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Notes on Soil and Climate Limiting Factors for Horticultural Crops

Notes on Soil and Climate Limiting Factors for Horticultural Crops:

Source: Introduction to Horticulture by N. Kumar

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  • The soil provides nutrients and water for plant growth.
  • Soil fertility, reaction, and drainage impact horticultural crop productivity.

Kinds of Soil:

  • Soils are classified based on particle size, relative amount of various sizes, and organic/inorganic matter content.
  • Inorganic soils have less than 10% organic matter in the surface layer.
  • The inorganic portion includes sand, silt, and clay.

Sandy Soils:

  • Coarse textured with large pore-spaces.
  • Poor water-holding capacity and low nutrient retention.
  • Suitable for vegetables for early crops and rapid root growth.
  • Common medium for propagating cuttings.
  • Need considerable nutrients for optimal horticultural production.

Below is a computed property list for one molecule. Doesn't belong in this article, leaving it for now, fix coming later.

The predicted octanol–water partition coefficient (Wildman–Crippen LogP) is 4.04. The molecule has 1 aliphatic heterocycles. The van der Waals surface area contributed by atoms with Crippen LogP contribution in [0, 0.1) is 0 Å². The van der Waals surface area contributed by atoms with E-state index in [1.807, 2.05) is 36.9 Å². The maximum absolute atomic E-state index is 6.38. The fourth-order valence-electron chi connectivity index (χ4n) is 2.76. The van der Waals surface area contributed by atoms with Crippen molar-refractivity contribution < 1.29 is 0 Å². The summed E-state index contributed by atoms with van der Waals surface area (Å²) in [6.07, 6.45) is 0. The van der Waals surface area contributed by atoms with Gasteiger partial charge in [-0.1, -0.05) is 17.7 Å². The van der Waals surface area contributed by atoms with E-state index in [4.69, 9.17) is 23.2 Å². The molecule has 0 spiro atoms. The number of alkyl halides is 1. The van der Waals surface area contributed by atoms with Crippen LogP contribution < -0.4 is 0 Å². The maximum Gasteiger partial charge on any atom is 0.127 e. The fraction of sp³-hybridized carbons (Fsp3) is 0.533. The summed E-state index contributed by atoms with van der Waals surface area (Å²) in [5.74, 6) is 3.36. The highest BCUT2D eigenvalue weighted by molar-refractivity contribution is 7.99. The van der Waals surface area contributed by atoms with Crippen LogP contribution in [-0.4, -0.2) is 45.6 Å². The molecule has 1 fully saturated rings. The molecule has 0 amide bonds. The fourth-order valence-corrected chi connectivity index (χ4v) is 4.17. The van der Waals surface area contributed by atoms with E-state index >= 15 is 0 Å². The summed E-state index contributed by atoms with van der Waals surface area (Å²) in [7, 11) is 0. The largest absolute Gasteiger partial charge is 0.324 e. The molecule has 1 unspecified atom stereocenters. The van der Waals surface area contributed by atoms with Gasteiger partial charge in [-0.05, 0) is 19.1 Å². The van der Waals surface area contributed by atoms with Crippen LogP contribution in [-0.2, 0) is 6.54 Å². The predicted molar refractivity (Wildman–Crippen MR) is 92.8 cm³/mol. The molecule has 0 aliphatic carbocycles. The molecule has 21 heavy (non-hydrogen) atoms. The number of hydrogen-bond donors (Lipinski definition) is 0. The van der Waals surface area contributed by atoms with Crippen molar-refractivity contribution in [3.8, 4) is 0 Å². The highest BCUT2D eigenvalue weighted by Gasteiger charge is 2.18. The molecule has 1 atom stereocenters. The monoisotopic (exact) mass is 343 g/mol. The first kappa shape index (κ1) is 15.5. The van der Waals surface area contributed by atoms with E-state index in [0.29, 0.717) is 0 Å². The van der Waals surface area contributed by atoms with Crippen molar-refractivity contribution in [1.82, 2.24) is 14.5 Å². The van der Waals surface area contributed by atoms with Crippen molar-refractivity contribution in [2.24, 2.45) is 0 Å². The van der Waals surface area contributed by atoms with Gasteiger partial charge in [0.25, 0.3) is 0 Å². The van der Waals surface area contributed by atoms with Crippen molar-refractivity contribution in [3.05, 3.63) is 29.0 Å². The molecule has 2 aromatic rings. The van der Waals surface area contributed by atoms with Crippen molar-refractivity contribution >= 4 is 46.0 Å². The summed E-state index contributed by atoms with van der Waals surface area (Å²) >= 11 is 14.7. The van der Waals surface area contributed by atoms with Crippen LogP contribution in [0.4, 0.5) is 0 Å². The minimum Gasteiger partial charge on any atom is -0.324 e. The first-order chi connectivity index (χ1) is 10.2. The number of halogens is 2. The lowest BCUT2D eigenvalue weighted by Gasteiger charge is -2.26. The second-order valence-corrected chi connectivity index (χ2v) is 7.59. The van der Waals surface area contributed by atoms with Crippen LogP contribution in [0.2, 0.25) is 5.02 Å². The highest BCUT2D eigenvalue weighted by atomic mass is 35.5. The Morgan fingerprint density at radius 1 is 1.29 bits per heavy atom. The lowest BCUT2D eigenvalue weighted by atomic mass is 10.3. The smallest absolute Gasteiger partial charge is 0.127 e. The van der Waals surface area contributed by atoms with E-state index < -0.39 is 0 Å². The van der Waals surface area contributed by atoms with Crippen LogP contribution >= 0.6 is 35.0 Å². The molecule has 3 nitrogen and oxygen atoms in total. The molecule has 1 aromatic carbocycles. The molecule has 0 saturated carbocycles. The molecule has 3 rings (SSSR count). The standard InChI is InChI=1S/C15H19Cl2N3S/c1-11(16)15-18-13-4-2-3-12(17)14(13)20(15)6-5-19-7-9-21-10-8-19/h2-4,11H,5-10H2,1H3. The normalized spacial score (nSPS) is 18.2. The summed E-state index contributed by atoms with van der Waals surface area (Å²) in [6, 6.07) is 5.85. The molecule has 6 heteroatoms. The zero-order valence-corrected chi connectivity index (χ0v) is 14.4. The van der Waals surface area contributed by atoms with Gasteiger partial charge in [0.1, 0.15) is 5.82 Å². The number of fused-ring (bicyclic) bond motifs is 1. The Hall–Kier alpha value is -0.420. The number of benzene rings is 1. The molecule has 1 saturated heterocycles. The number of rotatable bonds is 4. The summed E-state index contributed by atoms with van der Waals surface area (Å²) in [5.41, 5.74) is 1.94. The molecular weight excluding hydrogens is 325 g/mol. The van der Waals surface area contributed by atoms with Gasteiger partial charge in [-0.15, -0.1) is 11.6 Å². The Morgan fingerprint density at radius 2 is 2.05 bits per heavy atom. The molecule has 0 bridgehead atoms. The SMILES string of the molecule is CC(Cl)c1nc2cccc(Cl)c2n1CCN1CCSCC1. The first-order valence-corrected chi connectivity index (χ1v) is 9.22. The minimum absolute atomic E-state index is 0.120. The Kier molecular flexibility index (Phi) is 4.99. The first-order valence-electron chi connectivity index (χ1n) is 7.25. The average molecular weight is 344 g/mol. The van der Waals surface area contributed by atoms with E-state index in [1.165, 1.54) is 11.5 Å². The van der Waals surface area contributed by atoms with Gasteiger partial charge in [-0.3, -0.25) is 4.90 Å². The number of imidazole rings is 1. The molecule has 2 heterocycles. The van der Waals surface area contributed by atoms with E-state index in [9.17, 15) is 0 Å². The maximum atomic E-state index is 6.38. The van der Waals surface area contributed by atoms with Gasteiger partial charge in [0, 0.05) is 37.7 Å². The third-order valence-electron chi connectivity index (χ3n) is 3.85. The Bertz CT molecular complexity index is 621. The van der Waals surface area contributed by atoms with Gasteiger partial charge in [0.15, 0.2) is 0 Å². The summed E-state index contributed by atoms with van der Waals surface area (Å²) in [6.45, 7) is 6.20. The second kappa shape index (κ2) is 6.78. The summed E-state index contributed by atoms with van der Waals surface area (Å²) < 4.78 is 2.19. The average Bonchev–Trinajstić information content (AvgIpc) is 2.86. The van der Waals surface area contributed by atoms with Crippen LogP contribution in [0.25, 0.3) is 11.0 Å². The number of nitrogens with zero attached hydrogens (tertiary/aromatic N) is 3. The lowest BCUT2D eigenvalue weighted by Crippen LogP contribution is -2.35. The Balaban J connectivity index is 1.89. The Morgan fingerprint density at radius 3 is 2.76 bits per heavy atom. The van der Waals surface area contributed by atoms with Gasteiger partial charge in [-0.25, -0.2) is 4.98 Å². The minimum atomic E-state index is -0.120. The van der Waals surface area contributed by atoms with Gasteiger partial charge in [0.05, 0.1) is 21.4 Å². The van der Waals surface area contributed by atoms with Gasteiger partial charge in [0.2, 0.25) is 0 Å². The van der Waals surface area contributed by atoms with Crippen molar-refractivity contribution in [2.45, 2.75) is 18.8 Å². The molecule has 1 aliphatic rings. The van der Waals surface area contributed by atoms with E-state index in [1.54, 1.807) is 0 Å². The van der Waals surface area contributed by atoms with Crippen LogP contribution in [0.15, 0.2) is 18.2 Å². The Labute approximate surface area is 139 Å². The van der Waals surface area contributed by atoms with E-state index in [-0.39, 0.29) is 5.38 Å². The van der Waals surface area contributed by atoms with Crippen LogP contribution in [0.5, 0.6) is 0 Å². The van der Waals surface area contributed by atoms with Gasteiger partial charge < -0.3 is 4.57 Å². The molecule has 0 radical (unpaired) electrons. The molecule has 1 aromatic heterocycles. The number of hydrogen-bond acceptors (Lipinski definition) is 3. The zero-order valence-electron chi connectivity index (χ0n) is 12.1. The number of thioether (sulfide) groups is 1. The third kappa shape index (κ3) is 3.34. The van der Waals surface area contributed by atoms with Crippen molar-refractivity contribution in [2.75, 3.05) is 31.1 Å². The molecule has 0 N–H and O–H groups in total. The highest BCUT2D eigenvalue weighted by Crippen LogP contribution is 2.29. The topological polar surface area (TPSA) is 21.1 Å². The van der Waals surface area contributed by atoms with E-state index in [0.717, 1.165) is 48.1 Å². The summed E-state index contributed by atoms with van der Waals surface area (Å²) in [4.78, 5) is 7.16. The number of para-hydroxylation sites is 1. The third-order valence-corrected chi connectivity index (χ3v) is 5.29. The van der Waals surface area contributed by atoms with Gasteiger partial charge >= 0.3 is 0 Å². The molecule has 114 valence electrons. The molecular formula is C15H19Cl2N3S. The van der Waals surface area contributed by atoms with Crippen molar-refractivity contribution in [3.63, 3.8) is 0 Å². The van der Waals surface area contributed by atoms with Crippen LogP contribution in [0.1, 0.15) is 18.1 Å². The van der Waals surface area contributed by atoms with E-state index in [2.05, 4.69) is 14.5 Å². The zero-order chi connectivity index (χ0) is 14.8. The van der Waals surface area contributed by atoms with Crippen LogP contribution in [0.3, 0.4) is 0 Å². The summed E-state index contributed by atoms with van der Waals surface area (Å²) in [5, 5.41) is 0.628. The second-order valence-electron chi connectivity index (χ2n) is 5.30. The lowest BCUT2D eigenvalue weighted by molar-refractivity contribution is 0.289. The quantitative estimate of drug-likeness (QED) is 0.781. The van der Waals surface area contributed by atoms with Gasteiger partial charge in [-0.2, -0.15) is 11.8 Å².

Loamy Soils:

  • Contain sand, silt, and clay.
  • Described as sandy loam, silty loam, or clay loam based on predominant component.
  • Sandy loams yield early crops compared to silt or clay loams.
  • All loam types are highly suitable for horticultural production.

Clay Soils:

  • Fine textured with very small pore spaces.
  • Unsuitable for most horticultural crops, especially root and tuber crops, unless improved with organic matter.
  • Better nutrient attraction, holding, and release compared to other soil types.
  • Mangoes grow well in rich clayey soil but with more vegetative growth and less fruit production.

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